Angels Weep at Noon
"Mommy, mommy, mooommmy, stooorrry!"
I blink and tear my eyes from the rivulets running down the windowpane.
"Sorry, darling. Once upon a time there was a Queen who had a beautiful baby daughter…"
* * *
It was cold and wet, drumming, tearing wet. Typical mid-July weather in Manila. Rain falling with a vengeance, thick heavy sheets slashing every tree, jeepney and building. I held my shoes in one hand, the other bunching up my skirt to keep it out of the swirling water around my knees. I touched the sidewalk with my toes, feeling for open manholes, and made sure of firm cement before putting my foot down.
Men tied the corners of their handkerchiefs around their heads, rolled up their pants and bent their heads to the wind. Students from the nearby university hugged their books and sloshed from one store awning to another. Street vendors hurriedly pushed their wooden carts loaded with boiled peanuts, fried banana rolls, barbecued chicken feet out of the rain, wiping the drops off their hair, arms and hands with a grimy face towel once they had found shelter. Three girls held hands, counted 1-2-3 after each step and laughed with their faces to the sky. Cars and jeepneys stalled, half-drowned on Taft Avenue. Teenage boys pushed what cars still ran across the flooded street, the drivers only too happy to part with a few pesos to be able to go on their way. Children frolicked in the rain, throwing empty plastic bags, watching them ballooning up, then sinking, a glimmer of pink, blue or yellow.
I turned my head and the window of a blue Mitsubishi Pajero slid down.
"Get in. I’ll take you home," Peter Beresford yelled through the window. He was an American consultant, spending three months overhauling the computer accounting program for the bank. His cubicle was beside mine. He was into his second week.
He leaned over and opened the passenger door.
I clambered in, dropped the shoes and pulled the skirt over my knees.
"Thanks. I live quite a ways from here though, in Makati. If you can drop me off somewhere along EDSA, I can take a jeepney from there. It’s only this bit that gets flooded."
"I live in Makati, too. Just tell me where to turn from EDSA."
He turned on the CD player and I heard the first yearning notes of a trumpet.
My shoulder-length hair was plastered to my scalp and my white blouse was soaked.
"Here, my gym bag’s in the back seat. Grab the towel and wrap it around you. Sorry, I can’t turn off the air-conditioning; the windshield will fog up."
I leaned over, unzipped the bag and took out a blue towel. It smelt of Eau Sauvage.
I rubbed my hair with the towel and said, "Stardust. Wynton Marsalis. My favorite." I looked at the CD jacket. "I love this album. But I stopped buying after this one. I don’t like his new stuff."
"Why not? Artists evolve. They take us on to new things."
"That’s just the problem. Their single makes it to the top, they make an album, then they decide to experiment. We like what we’ve got. So, stick with it."
"Ligaya, we’d still be lighting lamps if we followed your logic."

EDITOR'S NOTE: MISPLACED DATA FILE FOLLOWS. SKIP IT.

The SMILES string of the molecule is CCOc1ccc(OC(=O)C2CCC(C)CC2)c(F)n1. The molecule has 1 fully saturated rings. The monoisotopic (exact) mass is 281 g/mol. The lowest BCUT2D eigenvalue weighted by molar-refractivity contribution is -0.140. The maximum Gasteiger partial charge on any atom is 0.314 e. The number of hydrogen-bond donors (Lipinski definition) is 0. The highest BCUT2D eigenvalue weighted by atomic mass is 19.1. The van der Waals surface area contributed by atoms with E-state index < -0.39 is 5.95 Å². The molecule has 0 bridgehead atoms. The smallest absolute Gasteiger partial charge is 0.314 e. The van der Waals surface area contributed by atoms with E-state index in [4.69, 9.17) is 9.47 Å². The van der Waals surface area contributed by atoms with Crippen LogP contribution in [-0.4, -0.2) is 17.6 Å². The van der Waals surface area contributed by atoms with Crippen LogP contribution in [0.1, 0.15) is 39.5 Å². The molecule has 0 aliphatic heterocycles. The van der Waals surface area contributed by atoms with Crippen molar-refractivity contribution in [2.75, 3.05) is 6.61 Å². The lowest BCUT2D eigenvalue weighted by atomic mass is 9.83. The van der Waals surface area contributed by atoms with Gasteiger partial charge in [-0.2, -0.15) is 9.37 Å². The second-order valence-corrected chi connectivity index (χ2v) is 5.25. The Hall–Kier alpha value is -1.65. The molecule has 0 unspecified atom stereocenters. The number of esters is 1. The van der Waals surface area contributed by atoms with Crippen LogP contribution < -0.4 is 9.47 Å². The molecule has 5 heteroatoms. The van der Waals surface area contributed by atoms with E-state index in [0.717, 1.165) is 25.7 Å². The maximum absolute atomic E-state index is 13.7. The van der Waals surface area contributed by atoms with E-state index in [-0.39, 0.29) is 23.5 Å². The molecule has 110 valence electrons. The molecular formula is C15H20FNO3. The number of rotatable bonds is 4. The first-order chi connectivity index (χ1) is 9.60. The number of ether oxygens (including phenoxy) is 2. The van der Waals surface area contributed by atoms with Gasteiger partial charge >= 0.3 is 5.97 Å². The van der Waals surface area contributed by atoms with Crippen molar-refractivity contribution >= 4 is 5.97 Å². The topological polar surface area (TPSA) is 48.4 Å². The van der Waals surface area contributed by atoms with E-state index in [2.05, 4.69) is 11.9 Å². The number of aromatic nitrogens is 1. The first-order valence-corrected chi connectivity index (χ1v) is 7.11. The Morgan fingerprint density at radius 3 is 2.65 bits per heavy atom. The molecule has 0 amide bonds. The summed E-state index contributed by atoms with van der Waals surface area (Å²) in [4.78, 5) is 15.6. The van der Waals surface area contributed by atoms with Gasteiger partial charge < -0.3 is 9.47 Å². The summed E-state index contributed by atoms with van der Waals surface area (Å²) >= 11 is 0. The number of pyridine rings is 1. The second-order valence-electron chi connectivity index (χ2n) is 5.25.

"That’s what I mean. We weren’t happy with lighting lamps, so we moved on to electricity but then we progressed, if you can call it that, to nuclear energy. Why can’t we leave well enough alone?"
"Other people like Wynton’s sound now."
"Who? You? "
"What’s that supposed to mean?" He turned and raised an eyebrow at me.
"Hey!" I stuck my hands out in front of me, shrugged and smiled.
He concentrated on the road. I looked at his fingers on the steering wheel, long and tapered, almost like a woman’s. His black hair curled around his small ears, and the round gold-rimmed glasses perched on a nose any Filipino would have given his soul for. His chin was square, his lips full.
The girls at the bank followed him with their eyes, whispered about him during coffee breaks and grabbed every opportunity to pass by his desk.
"Ang guapo ni Mr Blue eyes! You’re so lucky, Ligaya."
Everyone envied me.
"Turn right here. Then at Berting’s Sari-Sari Store turn left."
"What’s a sari-sari store anyway?"
"It’s where you can buy a cup of soy sauce, a stick of Marlboro, a packet of shampoo, a pencil, three beers, whatever. Handy. Nothing like that in the States."
"No, nothing like that."
The rain was thudding on the roof. I could hardly hear the trumpet.
"It rains like this till August?"
"September, sometimes October."
He shook his head. "Such violent extremes, such lightning changes. Sun, then all of a sudden, pouring rain. I’ve never seen anything like it. This must have been the kind of rain God sent on Noah."
"But doesn’t it make you grateful for rainbows? And what I love most is when the sun shines while it’s still raining. My mom used to call me to the window and say, ‘See, Ligaya. Angels weeping.’"
"But angels don’t cry, do they? They just play harps on their clouds or something, right?"
We looked at each other and burst out laughing.
"Here we are," I said through the laughter, "turn right at the Shell station and a few more blocks and the black gate, that’s it. Thanks, Peter. See you tomorrow. I’ll wash the towel and get it back to you."
"No, I’ll take care of it."